These two sections give the “red and black” on the anointing of catechumens. This rite has three parts: first, a prayer of exorcism (see RCIA 94); then the optional blessing of oil; and finally, the anointing itself. The rubrics read:
102. When anointing with oil already blessed by the bishop, the celebrant first says the prayer of exorcism given as option A (or one of the other prayers of exorcism in (RCIA) 94); a priest celebrant who for pastoral reasons chooses to bless oil for the rite uses the blessing given as option B.
Let us pray.
source of strength and defender of your people,
you have chosen to make this oil,
created by your hand,
an effective sign of your power.
Bless + this oil
and strengthen the catechumens who will be anointed with it.
Grant them your wisdom to understand the Gospel more deeply
and your strength to accept the challenges of Christian life.
Enable them to rejoice in baptism
and to partake of a new life in the Church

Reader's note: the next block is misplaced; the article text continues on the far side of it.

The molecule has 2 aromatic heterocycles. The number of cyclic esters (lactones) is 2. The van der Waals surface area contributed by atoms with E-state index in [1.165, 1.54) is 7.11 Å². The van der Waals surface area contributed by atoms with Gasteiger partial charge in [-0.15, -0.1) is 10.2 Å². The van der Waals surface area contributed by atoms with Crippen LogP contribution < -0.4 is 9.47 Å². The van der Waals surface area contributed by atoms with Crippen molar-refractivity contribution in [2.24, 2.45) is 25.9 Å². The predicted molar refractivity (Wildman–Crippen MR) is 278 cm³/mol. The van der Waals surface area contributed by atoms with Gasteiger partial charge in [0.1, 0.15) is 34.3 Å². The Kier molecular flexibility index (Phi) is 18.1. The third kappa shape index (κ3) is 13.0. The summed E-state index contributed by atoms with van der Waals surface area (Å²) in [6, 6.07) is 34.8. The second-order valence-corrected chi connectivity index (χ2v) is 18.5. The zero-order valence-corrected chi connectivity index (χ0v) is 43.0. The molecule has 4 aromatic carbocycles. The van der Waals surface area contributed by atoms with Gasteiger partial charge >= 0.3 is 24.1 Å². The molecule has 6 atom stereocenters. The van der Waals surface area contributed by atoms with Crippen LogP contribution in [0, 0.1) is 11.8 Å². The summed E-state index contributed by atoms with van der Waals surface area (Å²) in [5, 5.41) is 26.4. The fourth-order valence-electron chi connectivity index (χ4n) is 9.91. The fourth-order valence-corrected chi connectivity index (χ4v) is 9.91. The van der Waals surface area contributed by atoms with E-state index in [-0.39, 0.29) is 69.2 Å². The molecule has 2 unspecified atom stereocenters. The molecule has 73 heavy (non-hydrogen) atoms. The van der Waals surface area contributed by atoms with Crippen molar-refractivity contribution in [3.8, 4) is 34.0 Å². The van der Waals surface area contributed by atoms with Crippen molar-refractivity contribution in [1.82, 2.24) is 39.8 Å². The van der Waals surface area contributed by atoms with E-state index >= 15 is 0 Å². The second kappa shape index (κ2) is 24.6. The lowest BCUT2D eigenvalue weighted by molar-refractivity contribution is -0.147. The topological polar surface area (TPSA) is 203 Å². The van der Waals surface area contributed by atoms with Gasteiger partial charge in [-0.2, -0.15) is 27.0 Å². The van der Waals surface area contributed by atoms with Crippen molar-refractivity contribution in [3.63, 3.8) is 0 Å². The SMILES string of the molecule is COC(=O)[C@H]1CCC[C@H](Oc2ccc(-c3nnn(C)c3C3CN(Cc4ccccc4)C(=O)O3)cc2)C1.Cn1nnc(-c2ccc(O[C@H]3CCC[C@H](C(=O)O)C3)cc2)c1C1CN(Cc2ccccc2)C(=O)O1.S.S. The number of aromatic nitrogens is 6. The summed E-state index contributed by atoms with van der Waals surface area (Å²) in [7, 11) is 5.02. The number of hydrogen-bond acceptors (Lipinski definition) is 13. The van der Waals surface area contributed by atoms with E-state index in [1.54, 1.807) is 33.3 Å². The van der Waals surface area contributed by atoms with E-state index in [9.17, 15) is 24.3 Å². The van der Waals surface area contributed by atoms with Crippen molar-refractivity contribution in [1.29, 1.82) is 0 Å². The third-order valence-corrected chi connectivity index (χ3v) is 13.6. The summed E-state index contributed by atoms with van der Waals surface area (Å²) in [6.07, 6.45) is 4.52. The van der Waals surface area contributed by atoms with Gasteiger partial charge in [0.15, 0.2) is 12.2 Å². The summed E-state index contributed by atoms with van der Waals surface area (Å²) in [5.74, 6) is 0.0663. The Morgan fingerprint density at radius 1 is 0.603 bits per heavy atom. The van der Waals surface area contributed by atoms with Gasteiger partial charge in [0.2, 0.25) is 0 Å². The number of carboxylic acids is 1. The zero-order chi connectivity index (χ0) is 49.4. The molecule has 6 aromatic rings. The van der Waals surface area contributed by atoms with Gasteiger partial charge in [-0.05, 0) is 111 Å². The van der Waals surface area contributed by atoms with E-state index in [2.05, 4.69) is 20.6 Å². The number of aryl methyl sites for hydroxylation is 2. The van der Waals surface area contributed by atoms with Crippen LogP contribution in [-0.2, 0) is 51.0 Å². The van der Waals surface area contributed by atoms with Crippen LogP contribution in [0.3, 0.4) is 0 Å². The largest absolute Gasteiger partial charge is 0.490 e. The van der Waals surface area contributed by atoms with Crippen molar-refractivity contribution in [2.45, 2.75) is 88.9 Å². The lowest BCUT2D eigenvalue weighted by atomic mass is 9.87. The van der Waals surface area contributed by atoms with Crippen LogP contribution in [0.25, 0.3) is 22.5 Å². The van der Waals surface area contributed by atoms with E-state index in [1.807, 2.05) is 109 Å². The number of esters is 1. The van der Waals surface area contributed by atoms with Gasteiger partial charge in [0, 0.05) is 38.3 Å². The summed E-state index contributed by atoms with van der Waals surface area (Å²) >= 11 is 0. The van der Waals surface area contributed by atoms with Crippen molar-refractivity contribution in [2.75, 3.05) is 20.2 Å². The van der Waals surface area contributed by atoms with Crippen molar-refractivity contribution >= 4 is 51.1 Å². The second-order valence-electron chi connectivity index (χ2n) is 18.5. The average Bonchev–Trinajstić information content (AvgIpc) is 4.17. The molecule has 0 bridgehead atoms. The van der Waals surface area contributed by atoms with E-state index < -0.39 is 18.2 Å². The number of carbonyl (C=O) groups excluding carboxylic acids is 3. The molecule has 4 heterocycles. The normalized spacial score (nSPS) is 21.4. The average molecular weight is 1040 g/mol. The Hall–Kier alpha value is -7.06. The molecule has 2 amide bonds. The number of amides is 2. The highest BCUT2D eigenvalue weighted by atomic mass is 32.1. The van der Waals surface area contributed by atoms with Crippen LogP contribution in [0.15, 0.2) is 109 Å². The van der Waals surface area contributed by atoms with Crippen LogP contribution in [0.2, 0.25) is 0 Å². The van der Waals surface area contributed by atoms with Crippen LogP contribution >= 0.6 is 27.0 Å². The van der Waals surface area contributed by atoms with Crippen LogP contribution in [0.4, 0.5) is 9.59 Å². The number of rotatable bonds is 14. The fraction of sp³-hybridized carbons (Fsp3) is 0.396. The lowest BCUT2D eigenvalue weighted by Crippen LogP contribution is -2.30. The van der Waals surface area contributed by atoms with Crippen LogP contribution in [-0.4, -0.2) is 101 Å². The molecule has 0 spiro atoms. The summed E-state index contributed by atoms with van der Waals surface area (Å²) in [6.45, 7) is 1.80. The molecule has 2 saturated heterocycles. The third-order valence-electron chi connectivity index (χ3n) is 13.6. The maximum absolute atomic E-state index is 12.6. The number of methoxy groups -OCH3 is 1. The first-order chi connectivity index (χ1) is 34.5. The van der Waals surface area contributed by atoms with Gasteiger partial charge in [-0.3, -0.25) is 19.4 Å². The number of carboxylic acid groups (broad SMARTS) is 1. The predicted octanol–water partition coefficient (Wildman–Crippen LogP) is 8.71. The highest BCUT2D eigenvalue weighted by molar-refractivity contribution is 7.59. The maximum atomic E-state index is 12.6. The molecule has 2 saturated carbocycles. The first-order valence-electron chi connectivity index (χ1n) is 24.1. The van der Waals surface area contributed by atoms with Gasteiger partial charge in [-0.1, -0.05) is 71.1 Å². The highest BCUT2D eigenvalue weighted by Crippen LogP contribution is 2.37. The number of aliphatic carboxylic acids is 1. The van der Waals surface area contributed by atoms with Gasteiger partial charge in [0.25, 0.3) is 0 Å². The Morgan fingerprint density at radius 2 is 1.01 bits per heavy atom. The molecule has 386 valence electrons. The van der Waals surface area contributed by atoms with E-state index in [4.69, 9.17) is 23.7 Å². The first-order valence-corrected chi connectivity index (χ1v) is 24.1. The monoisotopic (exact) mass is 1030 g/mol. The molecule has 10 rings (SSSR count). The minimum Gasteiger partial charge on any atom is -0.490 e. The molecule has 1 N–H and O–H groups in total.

as true children of your family.
We ask this through Christ our Lord.
103. Facing the catechumens, the celebrant says:
We anoint you with the oil of salvation
in the name of Christ our Savior.
May he strengthen you with his power,
who lives and reigns for ever and ever.
The celebrant anoints each catechumen with the oil of catechumens on the breast or on both hands or, if this seems desirable, even on other parts of the body.
(If there are a great many catechumens, additional priests or deacons may assist in the anointing.)
The anointing may be followed by a blessing of catechumens (RCIA 97).
In the blessing of oil, we see that line “created by your hand” in reference to the Church’s use of olive oil. Natural or God-made items are generally preferred for most of the Church’s sacraments and sacramentals.
As usual, the texts of the prayers point to a desired final result of this rite. Catechists should take note of this, and plan teaching accordingly. Homilists, too.